One Sunday in the spring of 1988, a woman living on a reservation in North Dakota is attacked. The details of the crime are slow to surface as Geraldine Coutts is traumatized and reluctant to relive or reveal what happened, either to the police or to her husband, Bazil, and thirteen-year-old son, Joe. In one day, Joe’s life is irrevocably transformed. He tries to heal his mother, but she will not leave her bed and slips into an abyss of solitude. Increasingly alone, Joe finds himself thrust prematurely into an adult world for which he is ill prepared.
While his father, who is a tribal judge, endeavors to wrest justice from a situation that defies his efforts, Joe becomes frustrated with the official investigation and sets out with his trusted friends, Cappy, Zack, and Angus, to get some answers of his own. Their quest takes them first to the Round House, a sacred space and place of worship for the Ojibwe. And this is only the beginning.
Written with undeniable urgency, and illuminating the harsh realities of contemporary life in a community where Ojibwe and white live uneasily together, The Round House is a brilliant and entertaining novel, a masterpiece of literary fiction. Louise Erdrich embraces tragedy, the comic, a spirit world very much present in the lives of her all-too-human characters, and a tale of injustice that is, unfortunately, an authentic reflection of what happens in our own world today.
About the Author
Louise Erdrich is the author of thirteen novels as well as volumes of poetry, short stories, children’s books, and a memoir of early motherhood. Her novel Love Medicine won the National Book Critics Circle Award. The Last Report on the Miracles at Little No Horse was a finalist for the National Book Award. Most recently, The Plague of Doves won the Anisfield-Wolf Book Award and was a finalist for the Pulitzer Prize. Louise Erdrich lives in Minnesota and is the owner of Birchbark Books, an independent bookstore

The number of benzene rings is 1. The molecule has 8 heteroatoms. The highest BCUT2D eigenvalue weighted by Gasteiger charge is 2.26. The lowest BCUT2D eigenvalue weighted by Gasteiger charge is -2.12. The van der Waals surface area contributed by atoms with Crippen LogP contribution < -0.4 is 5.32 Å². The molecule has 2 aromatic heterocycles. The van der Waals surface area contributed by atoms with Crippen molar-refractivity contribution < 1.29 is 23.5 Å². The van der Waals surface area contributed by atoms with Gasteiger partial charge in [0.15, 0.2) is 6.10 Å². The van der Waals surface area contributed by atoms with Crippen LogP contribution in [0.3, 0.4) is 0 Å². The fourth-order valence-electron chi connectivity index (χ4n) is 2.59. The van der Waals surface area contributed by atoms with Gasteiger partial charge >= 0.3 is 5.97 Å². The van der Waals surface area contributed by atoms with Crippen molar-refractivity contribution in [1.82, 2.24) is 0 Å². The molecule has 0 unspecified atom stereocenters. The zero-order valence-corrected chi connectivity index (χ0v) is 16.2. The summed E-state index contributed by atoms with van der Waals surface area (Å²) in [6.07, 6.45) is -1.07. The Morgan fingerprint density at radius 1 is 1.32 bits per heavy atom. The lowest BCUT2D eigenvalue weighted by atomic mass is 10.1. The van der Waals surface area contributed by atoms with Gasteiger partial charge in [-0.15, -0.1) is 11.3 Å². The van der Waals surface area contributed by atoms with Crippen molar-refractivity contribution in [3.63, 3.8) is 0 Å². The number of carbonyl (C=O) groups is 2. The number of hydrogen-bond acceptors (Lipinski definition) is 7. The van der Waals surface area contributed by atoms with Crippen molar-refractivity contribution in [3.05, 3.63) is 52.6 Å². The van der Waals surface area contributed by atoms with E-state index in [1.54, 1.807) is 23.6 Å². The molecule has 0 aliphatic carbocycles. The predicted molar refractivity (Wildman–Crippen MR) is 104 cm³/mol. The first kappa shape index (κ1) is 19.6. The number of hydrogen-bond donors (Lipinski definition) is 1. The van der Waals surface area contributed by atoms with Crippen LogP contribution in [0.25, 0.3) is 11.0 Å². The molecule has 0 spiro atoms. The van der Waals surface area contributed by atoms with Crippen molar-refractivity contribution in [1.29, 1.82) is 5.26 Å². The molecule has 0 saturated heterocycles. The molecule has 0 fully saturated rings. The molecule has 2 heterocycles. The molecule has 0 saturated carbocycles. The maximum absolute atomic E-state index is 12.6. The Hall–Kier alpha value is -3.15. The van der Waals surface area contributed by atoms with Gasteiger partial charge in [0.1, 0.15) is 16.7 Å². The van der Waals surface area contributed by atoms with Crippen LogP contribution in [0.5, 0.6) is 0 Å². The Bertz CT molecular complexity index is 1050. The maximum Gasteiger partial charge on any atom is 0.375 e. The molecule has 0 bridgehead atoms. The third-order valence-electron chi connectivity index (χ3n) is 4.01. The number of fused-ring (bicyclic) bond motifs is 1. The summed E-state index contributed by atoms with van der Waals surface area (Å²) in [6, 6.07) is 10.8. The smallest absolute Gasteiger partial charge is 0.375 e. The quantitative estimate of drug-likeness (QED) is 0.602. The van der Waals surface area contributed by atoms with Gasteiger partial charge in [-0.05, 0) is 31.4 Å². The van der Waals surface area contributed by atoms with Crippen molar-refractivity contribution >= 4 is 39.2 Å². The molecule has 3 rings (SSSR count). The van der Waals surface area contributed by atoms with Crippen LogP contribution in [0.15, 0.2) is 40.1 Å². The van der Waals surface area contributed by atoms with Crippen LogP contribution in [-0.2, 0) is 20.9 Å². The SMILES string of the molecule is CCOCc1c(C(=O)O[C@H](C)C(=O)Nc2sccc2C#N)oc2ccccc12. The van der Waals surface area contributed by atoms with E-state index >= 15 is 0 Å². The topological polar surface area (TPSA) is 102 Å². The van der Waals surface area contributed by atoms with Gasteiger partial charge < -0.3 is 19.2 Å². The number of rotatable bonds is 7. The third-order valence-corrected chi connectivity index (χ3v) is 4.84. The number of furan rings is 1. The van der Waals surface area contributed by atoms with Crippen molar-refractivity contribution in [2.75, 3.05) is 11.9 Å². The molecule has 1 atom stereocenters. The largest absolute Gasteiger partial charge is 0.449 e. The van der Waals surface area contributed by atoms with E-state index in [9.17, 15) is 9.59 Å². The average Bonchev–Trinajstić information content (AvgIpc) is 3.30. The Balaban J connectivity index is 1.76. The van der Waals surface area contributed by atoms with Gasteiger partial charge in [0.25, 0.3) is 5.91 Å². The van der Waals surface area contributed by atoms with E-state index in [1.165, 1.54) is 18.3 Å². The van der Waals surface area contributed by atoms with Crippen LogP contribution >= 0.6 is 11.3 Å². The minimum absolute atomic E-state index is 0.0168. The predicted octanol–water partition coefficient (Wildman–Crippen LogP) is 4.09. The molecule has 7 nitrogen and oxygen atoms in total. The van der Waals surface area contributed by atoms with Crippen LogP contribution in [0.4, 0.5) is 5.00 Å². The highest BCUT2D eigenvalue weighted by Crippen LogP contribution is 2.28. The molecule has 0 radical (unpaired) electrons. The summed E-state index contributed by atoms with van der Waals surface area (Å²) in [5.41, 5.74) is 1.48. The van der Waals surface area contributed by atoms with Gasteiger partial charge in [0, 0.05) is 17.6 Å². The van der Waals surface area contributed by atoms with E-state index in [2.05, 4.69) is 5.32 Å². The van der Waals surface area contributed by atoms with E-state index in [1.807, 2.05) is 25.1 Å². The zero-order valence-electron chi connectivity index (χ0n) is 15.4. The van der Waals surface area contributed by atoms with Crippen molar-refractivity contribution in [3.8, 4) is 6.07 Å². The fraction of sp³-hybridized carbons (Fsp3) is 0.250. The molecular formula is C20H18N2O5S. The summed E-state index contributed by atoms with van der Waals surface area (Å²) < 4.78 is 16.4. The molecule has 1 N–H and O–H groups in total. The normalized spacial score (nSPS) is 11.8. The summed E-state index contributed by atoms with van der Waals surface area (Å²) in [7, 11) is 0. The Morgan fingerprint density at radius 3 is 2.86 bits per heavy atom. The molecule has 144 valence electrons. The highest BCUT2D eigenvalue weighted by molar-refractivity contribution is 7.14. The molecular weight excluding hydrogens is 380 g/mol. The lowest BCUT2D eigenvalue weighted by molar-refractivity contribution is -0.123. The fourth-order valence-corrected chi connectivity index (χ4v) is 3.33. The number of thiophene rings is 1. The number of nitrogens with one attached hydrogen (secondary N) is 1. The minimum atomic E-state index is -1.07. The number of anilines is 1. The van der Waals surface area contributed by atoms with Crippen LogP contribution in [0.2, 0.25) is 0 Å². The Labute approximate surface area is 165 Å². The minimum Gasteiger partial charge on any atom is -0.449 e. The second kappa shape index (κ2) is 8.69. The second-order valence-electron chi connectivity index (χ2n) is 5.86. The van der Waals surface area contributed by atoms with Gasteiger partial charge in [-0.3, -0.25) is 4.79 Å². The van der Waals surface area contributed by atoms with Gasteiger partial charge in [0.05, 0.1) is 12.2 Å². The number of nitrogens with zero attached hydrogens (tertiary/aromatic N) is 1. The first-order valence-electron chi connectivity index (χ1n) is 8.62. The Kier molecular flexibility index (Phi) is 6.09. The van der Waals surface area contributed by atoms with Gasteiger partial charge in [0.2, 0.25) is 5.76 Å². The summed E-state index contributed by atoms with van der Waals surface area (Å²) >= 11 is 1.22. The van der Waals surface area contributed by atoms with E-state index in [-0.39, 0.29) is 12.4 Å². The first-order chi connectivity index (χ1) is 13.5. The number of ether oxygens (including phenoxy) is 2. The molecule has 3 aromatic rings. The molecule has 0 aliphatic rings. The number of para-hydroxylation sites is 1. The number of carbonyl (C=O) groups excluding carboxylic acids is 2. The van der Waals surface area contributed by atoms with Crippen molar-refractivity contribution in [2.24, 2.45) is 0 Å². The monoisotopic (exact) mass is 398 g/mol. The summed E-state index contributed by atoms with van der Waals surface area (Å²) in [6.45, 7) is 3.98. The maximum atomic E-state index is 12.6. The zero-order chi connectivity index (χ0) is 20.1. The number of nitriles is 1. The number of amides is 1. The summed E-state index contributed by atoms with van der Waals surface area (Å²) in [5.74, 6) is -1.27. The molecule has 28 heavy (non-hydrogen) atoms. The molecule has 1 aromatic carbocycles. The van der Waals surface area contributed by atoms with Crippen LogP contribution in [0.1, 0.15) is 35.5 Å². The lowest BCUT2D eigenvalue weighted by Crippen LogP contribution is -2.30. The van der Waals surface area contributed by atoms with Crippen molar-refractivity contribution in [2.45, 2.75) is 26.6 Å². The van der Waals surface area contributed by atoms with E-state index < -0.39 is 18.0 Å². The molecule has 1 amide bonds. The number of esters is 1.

A multi-genred novel in which a Native American woman is assaulted and raped by a white man. As the place of the perpetration is not determined (state or tribal land?) it is impossible to decide under which jurisdiction the crime falls. Joe, the victim’s thirteen year-old son tries to solve the crime and becomes award of the various forms of racism and violence.
The Round House is a powerfully written coming-of-age story rooted in Native American culture but universal in its themes of family, morality and love.
Narrated by thirteen year old Joe, whose mother has been raped, this novel investigates what makes a person turn violent and what society should do with those people. The author contrasts Native American Tribal Law against that of the United States legal system and masterfully portrays both the tragedy and comedy of life.
A powerful story of an horrific crime, racial prejudice, justice and revenge, seen through the eyes of a young Native American man. Erdrich’s ongoing saga of the Ojibwe tribe rivals Faulkner’s tales of Yoknapatawpha County in its scope, power and resonance.
A thought-provoking story about the effects of violence and ingrained bigotry on a young boy finding his way in the world.
Noted author Erdrich pens a complex coming of age novel that is a multilayered portrait of a people and a place. Her beautiful and poetic writing makes this novel especially vivid and compelling. That the subject matter is drawn from real-life statistics on racially motivated attacks on Native American reservations, makes it more moving and timely. The Round House is both a coming of age story and a suspenseful mystery with a moral.